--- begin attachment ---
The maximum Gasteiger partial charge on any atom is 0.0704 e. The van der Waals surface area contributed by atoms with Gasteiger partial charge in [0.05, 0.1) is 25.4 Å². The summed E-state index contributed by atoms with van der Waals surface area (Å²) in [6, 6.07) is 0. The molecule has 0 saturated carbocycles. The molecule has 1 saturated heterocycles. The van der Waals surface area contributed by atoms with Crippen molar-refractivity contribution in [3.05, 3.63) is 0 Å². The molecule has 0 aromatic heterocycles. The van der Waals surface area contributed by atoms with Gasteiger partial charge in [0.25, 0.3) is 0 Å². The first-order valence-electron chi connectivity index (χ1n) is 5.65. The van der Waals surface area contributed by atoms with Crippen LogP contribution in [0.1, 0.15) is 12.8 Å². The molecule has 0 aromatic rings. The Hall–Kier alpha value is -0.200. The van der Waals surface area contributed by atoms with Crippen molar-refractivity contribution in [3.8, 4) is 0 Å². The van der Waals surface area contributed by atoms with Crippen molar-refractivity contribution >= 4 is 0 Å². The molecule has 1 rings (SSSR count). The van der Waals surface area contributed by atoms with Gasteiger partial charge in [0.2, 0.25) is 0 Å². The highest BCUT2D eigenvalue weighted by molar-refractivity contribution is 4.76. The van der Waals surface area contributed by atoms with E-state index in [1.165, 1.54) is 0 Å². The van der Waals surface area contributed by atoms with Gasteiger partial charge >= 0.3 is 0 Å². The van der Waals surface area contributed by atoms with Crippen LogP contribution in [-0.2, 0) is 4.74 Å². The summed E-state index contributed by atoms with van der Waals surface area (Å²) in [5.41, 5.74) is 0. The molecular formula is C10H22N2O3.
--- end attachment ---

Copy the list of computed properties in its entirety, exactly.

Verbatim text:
The maximum Gasteiger partial charge on any atom is 0.0704 e. The van der Waals surface area contributed by atoms with Gasteiger partial charge in [0.05, 0.1) is 25.4 Å². The summed E-state index contributed by atoms with van der Waals surface area (Å²) in [6, 6.07) is 0. The molecule has 0 saturated carbocycles. The molecule has 1 saturated heterocycles. The van der Waals surface area contributed by atoms with Crippen molar-refractivity contribution in [3.05, 3.63) is 0 Å². The molecule has 0 aromatic heterocycles. The van der Waals surface area contributed by atoms with Gasteiger partial charge in [0.25, 0.3) is 0 Å². The first-order valence-electron chi connectivity index (χ1n) is 5.65. The van der Waals surface area contributed by atoms with Crippen LogP contribution in [0.1, 0.15) is 12.8 Å². The molecule has 0 aromatic rings. The Hall–Kier alpha value is -0.200. The van der Waals surface area contributed by atoms with Crippen molar-refractivity contribution in [3.8, 4) is 0 Å². The van der Waals surface area contributed by atoms with Crippen molar-refractivity contribution >= 4 is 0 Å². The molecule has 1 rings (SSSR count). The van der Waals surface area contributed by atoms with Gasteiger partial charge in [0.2, 0.25) is 0 Å². The highest BCUT2D eigenvalue weighted by molar-refractivity contribution is 4.76. The van der Waals surface area contributed by atoms with E-state index in [1.165, 1.54) is 0 Å². The van der Waals surface area contributed by atoms with Gasteiger partial charge >= 0.3 is 0 Å². The van der Waals surface area contributed by atoms with Crippen LogP contribution in [-0.2, 0) is 4.74 Å². The summed E-state index contributed by atoms with van der Waals surface area (Å²) in [5.41, 5.74) is 0. The molecular formula is C10H22N2O3.